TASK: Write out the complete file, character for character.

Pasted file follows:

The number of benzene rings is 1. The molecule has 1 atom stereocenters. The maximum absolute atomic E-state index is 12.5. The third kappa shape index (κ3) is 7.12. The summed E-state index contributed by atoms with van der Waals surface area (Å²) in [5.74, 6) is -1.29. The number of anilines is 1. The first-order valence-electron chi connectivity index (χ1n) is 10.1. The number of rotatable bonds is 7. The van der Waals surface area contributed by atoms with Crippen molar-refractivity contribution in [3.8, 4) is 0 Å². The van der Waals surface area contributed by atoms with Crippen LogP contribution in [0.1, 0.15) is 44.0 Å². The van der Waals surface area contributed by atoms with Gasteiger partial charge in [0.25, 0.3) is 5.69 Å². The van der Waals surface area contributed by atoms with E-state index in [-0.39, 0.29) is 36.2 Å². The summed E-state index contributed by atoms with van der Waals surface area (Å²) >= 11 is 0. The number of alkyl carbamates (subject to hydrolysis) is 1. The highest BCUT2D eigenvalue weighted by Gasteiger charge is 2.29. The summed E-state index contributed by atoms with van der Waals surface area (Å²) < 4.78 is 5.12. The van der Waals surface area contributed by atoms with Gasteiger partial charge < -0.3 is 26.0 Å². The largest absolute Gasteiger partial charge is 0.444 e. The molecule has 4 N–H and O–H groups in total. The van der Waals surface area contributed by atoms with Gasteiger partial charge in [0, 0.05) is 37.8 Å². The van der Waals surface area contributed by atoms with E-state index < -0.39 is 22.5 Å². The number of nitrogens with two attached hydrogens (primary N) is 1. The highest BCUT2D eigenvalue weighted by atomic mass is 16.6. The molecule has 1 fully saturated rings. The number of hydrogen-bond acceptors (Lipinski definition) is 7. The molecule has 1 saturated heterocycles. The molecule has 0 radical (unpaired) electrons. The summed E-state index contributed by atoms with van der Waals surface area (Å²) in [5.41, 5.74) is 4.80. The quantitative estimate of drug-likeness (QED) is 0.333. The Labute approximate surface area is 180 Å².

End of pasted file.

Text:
The number of benzene rings is 1. The molecule has 1 atom stereocenters. The maximum absolute atomic E-state index is 12.5. The third kappa shape index (κ3) is 7.12. The summed E-state index contributed by atoms with van der Waals surface area (Å²) in [5.74, 6) is -1.29. The number of anilines is 1. The first-order valence-electron chi connectivity index (χ1n) is 10.1. The number of rotatable bonds is 7. The van der Waals surface area contributed by atoms with Crippen molar-refractivity contribution in [3.8, 4) is 0 Å². The van der Waals surface area contributed by atoms with Crippen LogP contribution in [0.1, 0.15) is 44.0 Å². The van der Waals surface area contributed by atoms with Gasteiger partial charge in [0.25, 0.3) is 5.69 Å². The van der Waals surface area contributed by atoms with E-state index in [-0.39, 0.29) is 36.2 Å². The summed E-state index contributed by atoms with van der Waals surface area (Å²) >= 11 is 0. The number of alkyl carbamates (subject to hydrolysis) is 1. The highest BCUT2D eigenvalue weighted by Gasteiger charge is 2.29. The summed E-state index contributed by atoms with van der Waals surface area (Å²) < 4.78 is 5.12. The van der Waals surface area contributed by atoms with Gasteiger partial charge < -0.3 is 26.0 Å². The largest absolute Gasteiger partial charge is 0.444 e. The molecule has 4 N–H and O–H groups in total. The van der Waals surface area contributed by atoms with Gasteiger partial charge in [0, 0.05) is 37.8 Å². The van der Waals surface area contributed by atoms with E-state index < -0.39 is 22.5 Å². The number of nitrogens with two attached hydrogens (primary N) is 1. The highest BCUT2D eigenvalue weighted by atomic mass is 16.6. The molecule has 1 fully saturated rings. The number of hydrogen-bond acceptors (Lipinski definition) is 7. The molecule has 1 saturated heterocycles. The molecule has 0 radical (unpaired) electrons. The summed E-state index contributed by atoms with van der Waals surface area (Å²) in [5.41, 5.74) is 4.80. The quantitative estimate of drug-likeness (QED) is 0.333. The Labute approximate surface area is 180 Å².